Another essential point of support would be the counselling services on campus. Be sure to be familiar with the counselling services on campus when you start your PhD. Speaking from personal experience, often we need a confidential third person to listen to our research challenges, stresses, or non-biased opinion on how to deal with conflicts at the work place. It is always good and healthy to have a safe space to vent and seek support psychologically, especially for international students who are far away from home.

Family and friends

It is important to keep in touch with your family and friends during your PhD. Despite it can be tough at times, for example when it is almost time to submit a major paper, thesis writing and defence period where we can just go “off the radar” for a while, I cannot emphasise how important it is to have one or two person close to you, outside of your PhD lab that can support you through this challenging times. They may be good listeners, great advisors, a friend who drags you out of the dark pit hole when you cannot see the light at the end of the tunnel, or just those who will just check on you when you have completely no idea how you are even. These people keep you grounded, reminds you who you are, and sometimes they are the main spiritual pillars to keep you going when you feel like giving up.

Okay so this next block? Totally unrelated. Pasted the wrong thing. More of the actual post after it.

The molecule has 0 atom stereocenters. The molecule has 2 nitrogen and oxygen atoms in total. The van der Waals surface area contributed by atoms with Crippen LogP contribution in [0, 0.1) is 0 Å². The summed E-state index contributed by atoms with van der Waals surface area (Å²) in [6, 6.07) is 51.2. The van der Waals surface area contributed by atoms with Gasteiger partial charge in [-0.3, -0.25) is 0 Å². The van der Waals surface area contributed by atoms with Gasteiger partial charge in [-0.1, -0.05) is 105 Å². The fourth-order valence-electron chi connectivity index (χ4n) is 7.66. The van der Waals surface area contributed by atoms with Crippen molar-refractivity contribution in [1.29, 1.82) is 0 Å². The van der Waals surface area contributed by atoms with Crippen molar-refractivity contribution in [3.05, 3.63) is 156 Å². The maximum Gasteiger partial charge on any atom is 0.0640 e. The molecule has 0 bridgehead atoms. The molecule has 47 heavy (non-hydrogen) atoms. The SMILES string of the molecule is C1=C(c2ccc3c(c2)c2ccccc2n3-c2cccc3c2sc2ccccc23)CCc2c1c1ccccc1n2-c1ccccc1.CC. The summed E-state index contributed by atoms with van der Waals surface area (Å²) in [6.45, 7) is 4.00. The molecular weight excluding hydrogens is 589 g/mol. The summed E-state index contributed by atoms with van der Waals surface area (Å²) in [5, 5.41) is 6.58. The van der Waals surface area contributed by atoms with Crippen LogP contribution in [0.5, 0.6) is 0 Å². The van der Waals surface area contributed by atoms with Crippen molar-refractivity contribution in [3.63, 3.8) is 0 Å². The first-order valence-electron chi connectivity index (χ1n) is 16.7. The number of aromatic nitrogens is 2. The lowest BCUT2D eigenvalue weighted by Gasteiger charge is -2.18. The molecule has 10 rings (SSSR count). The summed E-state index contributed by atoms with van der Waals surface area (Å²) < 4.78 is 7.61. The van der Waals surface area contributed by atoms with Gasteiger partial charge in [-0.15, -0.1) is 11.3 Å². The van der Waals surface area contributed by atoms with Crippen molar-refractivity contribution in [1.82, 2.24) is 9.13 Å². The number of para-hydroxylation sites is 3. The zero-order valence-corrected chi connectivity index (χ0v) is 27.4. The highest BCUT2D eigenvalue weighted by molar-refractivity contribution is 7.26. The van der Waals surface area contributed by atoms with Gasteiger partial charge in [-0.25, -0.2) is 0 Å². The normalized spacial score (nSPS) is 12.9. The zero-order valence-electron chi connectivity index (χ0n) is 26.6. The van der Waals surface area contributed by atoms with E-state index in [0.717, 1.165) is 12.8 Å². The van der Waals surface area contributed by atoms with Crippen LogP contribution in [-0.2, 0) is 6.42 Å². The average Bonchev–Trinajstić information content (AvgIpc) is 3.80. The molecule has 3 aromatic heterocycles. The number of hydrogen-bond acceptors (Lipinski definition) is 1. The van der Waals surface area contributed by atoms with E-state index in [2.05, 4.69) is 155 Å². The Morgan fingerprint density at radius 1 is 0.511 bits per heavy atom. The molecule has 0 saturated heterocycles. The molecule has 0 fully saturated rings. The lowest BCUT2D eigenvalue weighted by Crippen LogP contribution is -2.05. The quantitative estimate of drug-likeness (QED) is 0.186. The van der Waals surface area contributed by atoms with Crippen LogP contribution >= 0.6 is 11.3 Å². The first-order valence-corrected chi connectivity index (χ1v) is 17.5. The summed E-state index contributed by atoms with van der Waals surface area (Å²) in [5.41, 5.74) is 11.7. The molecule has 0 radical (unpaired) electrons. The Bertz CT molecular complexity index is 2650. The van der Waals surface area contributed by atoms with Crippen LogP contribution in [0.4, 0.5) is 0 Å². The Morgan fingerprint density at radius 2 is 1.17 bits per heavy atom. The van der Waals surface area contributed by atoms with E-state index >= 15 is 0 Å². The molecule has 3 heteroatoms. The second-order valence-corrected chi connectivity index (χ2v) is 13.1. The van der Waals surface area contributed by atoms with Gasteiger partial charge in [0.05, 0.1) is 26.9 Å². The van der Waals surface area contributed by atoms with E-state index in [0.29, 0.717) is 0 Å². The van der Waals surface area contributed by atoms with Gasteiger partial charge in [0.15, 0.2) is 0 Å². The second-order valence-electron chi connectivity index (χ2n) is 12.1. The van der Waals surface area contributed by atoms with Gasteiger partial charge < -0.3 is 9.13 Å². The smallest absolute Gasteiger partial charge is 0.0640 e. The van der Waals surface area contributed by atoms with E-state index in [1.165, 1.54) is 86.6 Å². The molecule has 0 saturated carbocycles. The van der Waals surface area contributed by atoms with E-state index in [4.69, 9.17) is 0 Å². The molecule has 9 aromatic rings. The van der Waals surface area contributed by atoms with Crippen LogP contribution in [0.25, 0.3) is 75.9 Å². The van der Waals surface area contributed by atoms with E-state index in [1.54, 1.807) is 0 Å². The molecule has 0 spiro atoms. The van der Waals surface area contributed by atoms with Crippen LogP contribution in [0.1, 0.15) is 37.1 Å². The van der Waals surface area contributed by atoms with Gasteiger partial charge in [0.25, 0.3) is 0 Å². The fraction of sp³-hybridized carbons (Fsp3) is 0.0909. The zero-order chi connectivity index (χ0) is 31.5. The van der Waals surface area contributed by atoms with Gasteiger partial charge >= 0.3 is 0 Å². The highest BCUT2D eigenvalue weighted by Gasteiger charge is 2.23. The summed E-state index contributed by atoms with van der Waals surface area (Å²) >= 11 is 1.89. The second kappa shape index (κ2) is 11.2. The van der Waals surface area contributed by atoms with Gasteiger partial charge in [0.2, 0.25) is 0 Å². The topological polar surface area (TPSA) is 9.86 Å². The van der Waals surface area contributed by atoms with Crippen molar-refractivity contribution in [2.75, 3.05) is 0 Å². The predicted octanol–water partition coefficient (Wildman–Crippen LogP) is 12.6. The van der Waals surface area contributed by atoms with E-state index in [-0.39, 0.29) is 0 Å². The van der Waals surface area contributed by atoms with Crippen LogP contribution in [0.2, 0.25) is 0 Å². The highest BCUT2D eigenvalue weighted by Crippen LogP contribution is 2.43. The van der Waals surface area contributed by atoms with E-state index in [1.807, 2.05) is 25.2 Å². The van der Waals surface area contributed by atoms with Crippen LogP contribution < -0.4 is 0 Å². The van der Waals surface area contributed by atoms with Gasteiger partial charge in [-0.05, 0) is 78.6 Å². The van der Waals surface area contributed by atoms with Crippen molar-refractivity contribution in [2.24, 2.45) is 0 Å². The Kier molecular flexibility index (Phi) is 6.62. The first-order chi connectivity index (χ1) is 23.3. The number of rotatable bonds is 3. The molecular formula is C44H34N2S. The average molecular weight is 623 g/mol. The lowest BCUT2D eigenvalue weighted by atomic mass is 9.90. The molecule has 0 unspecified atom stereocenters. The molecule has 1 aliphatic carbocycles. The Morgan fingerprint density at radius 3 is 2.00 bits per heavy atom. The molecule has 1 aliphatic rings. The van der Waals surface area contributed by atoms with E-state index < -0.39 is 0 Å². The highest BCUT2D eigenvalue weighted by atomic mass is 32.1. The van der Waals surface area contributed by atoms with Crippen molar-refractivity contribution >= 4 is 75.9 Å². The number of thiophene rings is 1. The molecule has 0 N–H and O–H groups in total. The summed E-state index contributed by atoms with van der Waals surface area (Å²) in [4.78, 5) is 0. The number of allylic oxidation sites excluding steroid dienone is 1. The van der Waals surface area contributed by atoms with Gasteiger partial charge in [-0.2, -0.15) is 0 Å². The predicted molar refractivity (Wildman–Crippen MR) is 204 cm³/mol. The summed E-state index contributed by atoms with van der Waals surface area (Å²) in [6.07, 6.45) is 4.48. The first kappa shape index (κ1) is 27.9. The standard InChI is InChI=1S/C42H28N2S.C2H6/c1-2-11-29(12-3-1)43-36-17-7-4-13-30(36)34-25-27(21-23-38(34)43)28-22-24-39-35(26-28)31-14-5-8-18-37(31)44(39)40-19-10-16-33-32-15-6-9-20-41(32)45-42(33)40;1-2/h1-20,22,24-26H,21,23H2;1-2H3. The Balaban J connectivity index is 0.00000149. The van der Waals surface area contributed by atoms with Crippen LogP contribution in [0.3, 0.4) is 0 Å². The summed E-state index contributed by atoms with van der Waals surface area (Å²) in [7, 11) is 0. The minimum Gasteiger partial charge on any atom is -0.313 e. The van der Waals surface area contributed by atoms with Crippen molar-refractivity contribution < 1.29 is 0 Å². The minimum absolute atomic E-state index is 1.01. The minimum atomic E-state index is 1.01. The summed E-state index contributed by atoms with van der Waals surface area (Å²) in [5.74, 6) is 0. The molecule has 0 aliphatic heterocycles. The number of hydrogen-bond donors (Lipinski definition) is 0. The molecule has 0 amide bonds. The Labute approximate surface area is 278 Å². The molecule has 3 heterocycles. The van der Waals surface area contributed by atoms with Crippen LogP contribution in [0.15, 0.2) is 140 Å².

Honestly, whenever I think back how far I have come, I do not think I would have made it this far without this group of amazing people.

and do not forget to make new friends as you go along!

One aspect of my PhD that I enjoyed the most is to meet like-minded people. They are the ones who share dreams, ambitions and similar interests. It is definitely a motivation boost to find people who are also striding through treacherous waters of PhD. With friends and allies, now rather doing this alone, you can face the challenges together.

The internet and Twitterverse

With everything digitalise this era, it is hard to not exist on social media. Since it has been deeply integrated into our modern lives, why not use it to provide yourself additional support?

My personal favourite is no other than Twitter! Since having my science communication account active since 2018, I have been connected to so many amazing scientist and science enthusiast from across the globe. Sometimes it is just heart-warming to receive really nice supportive comments on twitter during challenging PhD times.

Sometimes, all you need is just that little understanding, encouragement, and advise to keep pushing forward. Like my this recent twitter thread of mine

and this

I hope this short piece of writing could inspire you to start getting some support for your PhD. It has helped me so much during my postgraduate training days, and I hope it would bring some joy to your journey, similarly to how these supports have brought joy and reassurance to mine.